Reported to me by a friend, who accompanied her pregnant friend (6th month) to visit a sick patient today at a Boston area rehab hospital. Having visited before, they first went towards the previously assigned room, and a staff person recognized them, and directed them towards a single room instead of the previous double room. While visiting the patient, at least three staff members came in and engaged in conversation, all making notice of the pregnancy of the visitor. In the course of the visit, the visitors held the hands of the patient. A fourth staff member came by and said, "You know you should really be wearing gowns, as the patient has an extremely contagious intestinal infection." It appears that this may have been the reason the patient was moved to a single room. The visitors left the room, put on robes, and returned.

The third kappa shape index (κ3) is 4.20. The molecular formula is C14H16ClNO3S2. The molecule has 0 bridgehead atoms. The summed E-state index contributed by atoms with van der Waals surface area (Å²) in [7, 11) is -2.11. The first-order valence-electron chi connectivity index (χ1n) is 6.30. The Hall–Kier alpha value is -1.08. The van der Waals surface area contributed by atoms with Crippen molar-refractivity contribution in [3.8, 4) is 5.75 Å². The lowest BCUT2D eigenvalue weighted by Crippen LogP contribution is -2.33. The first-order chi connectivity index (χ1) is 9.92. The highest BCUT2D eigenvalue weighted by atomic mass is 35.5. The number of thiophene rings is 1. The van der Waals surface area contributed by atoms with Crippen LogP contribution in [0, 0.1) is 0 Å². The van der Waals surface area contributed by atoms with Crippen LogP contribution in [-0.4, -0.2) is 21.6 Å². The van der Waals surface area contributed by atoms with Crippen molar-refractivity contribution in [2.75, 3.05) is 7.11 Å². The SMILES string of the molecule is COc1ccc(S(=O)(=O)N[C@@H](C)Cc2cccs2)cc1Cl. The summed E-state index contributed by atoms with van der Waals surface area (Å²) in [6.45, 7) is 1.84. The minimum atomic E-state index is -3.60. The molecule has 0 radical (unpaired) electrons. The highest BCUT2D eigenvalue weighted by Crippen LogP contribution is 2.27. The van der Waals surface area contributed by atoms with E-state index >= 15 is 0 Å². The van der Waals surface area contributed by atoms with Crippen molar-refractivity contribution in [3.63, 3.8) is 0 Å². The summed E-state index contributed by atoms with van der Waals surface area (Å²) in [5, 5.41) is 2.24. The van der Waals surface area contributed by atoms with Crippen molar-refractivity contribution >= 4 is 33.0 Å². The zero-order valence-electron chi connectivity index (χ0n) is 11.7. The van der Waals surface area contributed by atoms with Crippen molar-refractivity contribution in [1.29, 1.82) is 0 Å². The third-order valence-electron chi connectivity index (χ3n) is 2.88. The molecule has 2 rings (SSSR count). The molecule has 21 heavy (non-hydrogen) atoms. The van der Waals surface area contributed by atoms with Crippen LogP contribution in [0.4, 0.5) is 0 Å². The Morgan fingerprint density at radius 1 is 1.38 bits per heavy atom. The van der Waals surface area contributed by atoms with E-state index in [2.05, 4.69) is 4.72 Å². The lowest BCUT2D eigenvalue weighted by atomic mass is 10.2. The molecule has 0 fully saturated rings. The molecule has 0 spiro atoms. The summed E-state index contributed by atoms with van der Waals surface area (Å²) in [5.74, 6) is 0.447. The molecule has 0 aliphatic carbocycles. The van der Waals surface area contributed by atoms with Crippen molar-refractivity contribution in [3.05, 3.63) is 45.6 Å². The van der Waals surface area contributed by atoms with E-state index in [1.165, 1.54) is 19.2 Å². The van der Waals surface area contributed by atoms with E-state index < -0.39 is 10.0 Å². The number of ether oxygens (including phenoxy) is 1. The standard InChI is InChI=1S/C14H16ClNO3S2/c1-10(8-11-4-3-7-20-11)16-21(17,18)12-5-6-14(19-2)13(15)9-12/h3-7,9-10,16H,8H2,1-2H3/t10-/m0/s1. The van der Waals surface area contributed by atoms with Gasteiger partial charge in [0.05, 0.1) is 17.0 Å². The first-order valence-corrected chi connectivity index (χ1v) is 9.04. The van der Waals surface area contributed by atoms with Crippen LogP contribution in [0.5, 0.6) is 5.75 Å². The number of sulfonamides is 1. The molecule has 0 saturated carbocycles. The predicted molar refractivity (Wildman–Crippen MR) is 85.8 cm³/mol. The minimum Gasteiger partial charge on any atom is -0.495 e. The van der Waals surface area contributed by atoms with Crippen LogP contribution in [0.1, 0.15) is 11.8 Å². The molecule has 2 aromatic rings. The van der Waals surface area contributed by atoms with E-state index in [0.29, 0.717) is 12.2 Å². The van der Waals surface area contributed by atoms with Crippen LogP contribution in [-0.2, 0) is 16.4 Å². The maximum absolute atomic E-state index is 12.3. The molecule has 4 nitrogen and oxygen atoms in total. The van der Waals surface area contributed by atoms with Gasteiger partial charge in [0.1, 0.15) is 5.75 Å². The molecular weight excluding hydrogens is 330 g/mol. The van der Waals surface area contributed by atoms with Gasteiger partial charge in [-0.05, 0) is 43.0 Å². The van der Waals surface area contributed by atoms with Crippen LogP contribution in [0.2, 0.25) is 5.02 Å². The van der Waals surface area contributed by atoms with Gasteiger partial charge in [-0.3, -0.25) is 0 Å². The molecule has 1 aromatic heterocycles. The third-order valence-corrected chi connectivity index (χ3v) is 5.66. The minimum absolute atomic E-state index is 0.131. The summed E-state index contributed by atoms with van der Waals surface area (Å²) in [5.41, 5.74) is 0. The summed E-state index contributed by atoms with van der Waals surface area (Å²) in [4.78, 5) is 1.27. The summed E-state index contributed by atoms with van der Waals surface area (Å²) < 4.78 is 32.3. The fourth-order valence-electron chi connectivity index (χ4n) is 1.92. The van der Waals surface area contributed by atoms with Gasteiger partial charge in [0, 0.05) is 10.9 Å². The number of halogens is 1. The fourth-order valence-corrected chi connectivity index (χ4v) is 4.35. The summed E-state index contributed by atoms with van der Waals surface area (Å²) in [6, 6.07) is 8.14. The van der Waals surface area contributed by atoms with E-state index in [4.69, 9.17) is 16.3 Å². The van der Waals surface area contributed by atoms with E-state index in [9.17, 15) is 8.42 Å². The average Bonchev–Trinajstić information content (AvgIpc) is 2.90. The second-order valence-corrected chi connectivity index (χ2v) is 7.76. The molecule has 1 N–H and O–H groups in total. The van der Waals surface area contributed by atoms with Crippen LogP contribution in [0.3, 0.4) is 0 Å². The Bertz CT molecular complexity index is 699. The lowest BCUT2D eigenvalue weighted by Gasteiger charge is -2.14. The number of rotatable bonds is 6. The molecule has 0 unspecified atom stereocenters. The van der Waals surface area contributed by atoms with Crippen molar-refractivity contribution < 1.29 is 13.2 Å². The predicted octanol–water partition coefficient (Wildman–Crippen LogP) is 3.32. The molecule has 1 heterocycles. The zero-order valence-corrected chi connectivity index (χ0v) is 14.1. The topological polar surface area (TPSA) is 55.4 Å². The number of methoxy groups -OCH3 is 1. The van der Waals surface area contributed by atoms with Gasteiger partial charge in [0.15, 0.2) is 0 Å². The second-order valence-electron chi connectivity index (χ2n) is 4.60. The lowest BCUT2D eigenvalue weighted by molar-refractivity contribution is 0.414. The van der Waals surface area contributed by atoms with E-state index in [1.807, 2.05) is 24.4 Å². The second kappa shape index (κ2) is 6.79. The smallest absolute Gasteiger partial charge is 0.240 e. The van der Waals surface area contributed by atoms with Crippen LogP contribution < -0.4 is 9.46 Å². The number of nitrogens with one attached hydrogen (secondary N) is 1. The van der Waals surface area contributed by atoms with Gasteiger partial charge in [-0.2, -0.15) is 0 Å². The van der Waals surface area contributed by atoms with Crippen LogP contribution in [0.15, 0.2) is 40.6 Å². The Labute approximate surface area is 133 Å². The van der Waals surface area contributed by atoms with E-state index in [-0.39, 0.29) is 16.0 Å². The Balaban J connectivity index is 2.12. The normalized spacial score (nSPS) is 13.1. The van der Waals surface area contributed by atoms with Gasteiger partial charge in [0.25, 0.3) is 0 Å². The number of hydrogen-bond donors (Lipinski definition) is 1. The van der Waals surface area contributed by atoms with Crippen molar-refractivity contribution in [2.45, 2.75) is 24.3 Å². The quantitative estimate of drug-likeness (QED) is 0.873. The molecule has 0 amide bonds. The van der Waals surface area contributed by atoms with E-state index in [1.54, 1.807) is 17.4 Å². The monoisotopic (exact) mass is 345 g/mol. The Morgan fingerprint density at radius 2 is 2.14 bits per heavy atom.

Later the patient informed the visitors that she had C. diff, a very contagious bug. No one on the staff told the guests that C. diff is not killed by the Purell sanitizer, that it takes soap and water cleansing. Fortunately, the guests were aware of that precaution.
I haven't found any literature to suggest that pregnant women are especially susceptible to C. diff infections, or that the fetus will get the disease if the mother gets it. I guess there is something to be said for an enforced weight loss (!) from the diarrhea, but I don't think most pregnant women would choose that path to weight control. Also I have read that, if the infection is persistent and antibiotics must be administered to the mother post-partum, it could be inadvisable to breast feed the baby.
Given the circumstances, this all seemed to me to represent a very casual approach to infection control. Are there any reactions from doctors and nurses out there?